No permanent Afghan bases, U.S. says

May 10, 2013 at 9:28 AM

WASHINGTON, May 10 (UPI) -- The U.S. government isn't looking to set up permanent military bases in Afghanistan and ongoing presence would be on an invitation-only basis, officials said.

Afghan President Hamid Karzai said he wanted security and reconstruction assurances from the United States in an eventual bilateral security agreement. He added that the U.S. government was looking to establish nine military bases in the country.

Both sides are engaged in deliberations that would define the U.S. military's role in Afghanistan after international forces leave the country next year.

White House spokesman Jay Carney said the U.S. military would stay on in Afghanistan only at the request of Karzai's administration. An ongoing presence would be aimed at military training and the targeting of al-Qaida.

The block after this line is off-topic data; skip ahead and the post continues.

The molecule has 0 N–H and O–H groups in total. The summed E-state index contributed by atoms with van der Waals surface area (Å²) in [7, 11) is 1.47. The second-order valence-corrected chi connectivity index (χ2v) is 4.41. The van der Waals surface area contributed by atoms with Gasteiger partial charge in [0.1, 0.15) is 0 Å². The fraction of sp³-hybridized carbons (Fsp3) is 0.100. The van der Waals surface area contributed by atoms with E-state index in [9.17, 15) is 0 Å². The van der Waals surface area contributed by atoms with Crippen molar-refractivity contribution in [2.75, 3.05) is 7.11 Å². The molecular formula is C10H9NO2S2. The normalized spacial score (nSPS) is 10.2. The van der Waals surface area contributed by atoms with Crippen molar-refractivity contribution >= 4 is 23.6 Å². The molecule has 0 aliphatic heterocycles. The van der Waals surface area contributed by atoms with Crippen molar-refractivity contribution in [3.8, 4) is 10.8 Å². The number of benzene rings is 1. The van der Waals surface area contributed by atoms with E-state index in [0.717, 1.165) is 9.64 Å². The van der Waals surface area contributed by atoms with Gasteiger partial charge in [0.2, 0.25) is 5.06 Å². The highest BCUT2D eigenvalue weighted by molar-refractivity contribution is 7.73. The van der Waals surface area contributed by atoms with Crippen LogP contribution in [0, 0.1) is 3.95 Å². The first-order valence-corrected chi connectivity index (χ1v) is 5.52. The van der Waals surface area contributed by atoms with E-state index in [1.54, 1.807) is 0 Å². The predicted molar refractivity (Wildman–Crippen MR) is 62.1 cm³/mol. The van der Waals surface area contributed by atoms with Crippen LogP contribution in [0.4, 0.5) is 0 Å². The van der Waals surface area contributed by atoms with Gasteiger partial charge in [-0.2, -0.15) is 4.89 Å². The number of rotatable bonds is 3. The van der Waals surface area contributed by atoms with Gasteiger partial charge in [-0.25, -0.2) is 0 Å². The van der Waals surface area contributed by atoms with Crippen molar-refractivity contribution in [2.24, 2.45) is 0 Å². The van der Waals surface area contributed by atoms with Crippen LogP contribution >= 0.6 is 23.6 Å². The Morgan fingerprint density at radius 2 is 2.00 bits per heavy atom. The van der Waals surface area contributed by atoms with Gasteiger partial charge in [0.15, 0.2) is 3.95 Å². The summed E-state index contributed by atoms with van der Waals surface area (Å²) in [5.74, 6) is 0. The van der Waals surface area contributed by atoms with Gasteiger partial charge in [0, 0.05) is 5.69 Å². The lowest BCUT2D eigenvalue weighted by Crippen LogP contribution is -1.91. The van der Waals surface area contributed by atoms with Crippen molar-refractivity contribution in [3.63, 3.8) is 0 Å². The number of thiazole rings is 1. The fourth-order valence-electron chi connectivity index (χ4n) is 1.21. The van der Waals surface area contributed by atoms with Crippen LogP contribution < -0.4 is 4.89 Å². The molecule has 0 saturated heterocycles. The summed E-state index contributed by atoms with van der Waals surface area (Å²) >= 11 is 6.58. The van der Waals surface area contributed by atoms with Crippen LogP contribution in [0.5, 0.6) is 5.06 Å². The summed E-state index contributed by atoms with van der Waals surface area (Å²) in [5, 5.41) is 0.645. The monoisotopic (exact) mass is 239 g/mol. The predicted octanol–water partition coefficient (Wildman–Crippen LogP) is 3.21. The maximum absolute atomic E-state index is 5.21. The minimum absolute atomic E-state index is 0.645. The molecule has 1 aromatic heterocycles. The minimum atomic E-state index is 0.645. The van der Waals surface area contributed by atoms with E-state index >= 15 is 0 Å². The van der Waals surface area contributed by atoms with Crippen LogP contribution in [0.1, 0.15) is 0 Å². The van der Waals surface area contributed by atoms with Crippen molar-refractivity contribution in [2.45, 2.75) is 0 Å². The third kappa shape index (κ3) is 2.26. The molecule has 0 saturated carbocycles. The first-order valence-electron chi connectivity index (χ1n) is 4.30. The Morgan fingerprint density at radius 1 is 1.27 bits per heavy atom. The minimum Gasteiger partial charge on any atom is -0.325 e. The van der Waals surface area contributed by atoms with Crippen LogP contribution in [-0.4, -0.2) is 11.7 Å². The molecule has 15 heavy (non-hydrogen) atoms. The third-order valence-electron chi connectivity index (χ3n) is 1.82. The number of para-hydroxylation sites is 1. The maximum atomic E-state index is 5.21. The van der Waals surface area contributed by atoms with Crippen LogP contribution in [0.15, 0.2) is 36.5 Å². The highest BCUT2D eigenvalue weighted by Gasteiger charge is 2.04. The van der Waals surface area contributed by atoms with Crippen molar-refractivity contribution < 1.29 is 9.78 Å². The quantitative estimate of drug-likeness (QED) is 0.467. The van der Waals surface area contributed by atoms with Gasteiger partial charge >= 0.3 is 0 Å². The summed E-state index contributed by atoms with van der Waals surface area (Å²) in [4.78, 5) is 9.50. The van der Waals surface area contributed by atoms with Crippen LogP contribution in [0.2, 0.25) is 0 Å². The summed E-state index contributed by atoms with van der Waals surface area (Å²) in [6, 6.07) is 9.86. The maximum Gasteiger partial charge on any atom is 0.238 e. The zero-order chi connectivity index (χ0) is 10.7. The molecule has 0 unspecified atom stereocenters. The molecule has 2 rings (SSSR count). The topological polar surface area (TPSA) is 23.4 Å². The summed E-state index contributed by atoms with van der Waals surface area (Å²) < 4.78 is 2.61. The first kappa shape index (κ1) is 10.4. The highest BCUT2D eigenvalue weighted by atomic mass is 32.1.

U.S. State Department spokesman Patrick Ventrell said the terms of the bilateral security agreement were up for debate.

"The United States does not seek permanent military bases in Afghanistan," he said. "We envision that the bilateral security agreement will address access to and use of Afghan facilities by U.S. forces."

U.S. and international forces entered Afghanistan in 2001 to take on al-Qaida and their Taliban hosts.

Like Us on Facebook for more stories from UPI.com  
Related UPI Stories
Latest Headlines
Top Stories
North Dakota refinery completed
Export-Import Bank ends operations as Congress failed to reauthorize
Germanwings pilot Lubitz buried quietly amid investigation
Optimism wins; crude oil recovers
Islamic State beheads women for sorcery